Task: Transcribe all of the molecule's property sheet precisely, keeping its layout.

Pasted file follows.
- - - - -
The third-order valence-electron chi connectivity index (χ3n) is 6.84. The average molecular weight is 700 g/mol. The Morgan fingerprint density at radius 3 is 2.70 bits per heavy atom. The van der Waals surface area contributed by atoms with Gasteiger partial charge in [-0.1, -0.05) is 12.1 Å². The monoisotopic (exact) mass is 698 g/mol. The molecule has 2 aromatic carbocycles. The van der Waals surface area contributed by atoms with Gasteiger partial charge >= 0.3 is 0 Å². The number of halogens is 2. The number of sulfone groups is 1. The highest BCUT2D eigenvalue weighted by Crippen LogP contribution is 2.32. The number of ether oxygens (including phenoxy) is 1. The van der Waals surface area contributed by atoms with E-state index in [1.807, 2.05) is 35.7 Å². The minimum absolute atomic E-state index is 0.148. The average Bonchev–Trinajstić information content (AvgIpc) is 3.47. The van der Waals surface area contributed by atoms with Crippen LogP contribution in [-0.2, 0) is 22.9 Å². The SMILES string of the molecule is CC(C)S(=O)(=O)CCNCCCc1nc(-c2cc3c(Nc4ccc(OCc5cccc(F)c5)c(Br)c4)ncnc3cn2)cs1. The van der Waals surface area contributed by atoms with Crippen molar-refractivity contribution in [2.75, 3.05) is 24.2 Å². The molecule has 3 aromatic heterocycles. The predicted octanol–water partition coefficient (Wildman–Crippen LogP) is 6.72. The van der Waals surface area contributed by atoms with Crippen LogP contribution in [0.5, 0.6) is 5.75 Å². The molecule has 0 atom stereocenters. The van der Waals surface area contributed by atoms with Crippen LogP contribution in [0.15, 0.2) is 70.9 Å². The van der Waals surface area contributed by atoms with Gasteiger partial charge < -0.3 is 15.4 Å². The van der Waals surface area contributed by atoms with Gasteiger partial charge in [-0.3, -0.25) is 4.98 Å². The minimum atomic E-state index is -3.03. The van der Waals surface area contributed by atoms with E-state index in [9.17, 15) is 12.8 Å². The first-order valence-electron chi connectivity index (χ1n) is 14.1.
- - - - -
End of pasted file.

The third-order valence-electron chi connectivity index (χ3n) is 6.84. The average molecular weight is 700 g/mol. The Morgan fingerprint density at radius 3 is 2.70 bits per heavy atom. The van der Waals surface area contributed by atoms with Gasteiger partial charge in [-0.1, -0.05) is 12.1 Å². The monoisotopic (exact) mass is 698 g/mol. The molecule has 2 aromatic carbocycles. The van der Waals surface area contributed by atoms with Gasteiger partial charge >= 0.3 is 0 Å². The number of halogens is 2. The number of sulfone groups is 1. The highest BCUT2D eigenvalue weighted by Crippen LogP contribution is 2.32. The number of ether oxygens (including phenoxy) is 1. The van der Waals surface area contributed by atoms with E-state index in [1.807, 2.05) is 35.7 Å². The minimum absolute atomic E-state index is 0.148. The average Bonchev–Trinajstić information content (AvgIpc) is 3.47. The van der Waals surface area contributed by atoms with Crippen LogP contribution in [-0.2, 0) is 22.9 Å². The SMILES string of the molecule is CC(C)S(=O)(=O)CCNCCCc1nc(-c2cc3c(Nc4ccc(OCc5cccc(F)c5)c(Br)c4)ncnc3cn2)cs1. The van der Waals surface area contributed by atoms with Crippen molar-refractivity contribution in [2.75, 3.05) is 24.2 Å². The molecule has 3 aromatic heterocycles. The predicted octanol–water partition coefficient (Wildman–Crippen LogP) is 6.72. The van der Waals surface area contributed by atoms with Crippen LogP contribution in [0.5, 0.6) is 5.75 Å². The molecule has 0 atom stereocenters. The van der Waals surface area contributed by atoms with Crippen LogP contribution in [0.15, 0.2) is 70.9 Å². The van der Waals surface area contributed by atoms with Gasteiger partial charge < -0.3 is 15.4 Å². The van der Waals surface area contributed by atoms with Gasteiger partial charge in [-0.3, -0.25) is 4.98 Å². The minimum atomic E-state index is -3.03. The van der Waals surface area contributed by atoms with E-state index in [9.17, 15) is 12.8 Å². The first-order valence-electron chi connectivity index (χ1n) is 14.1.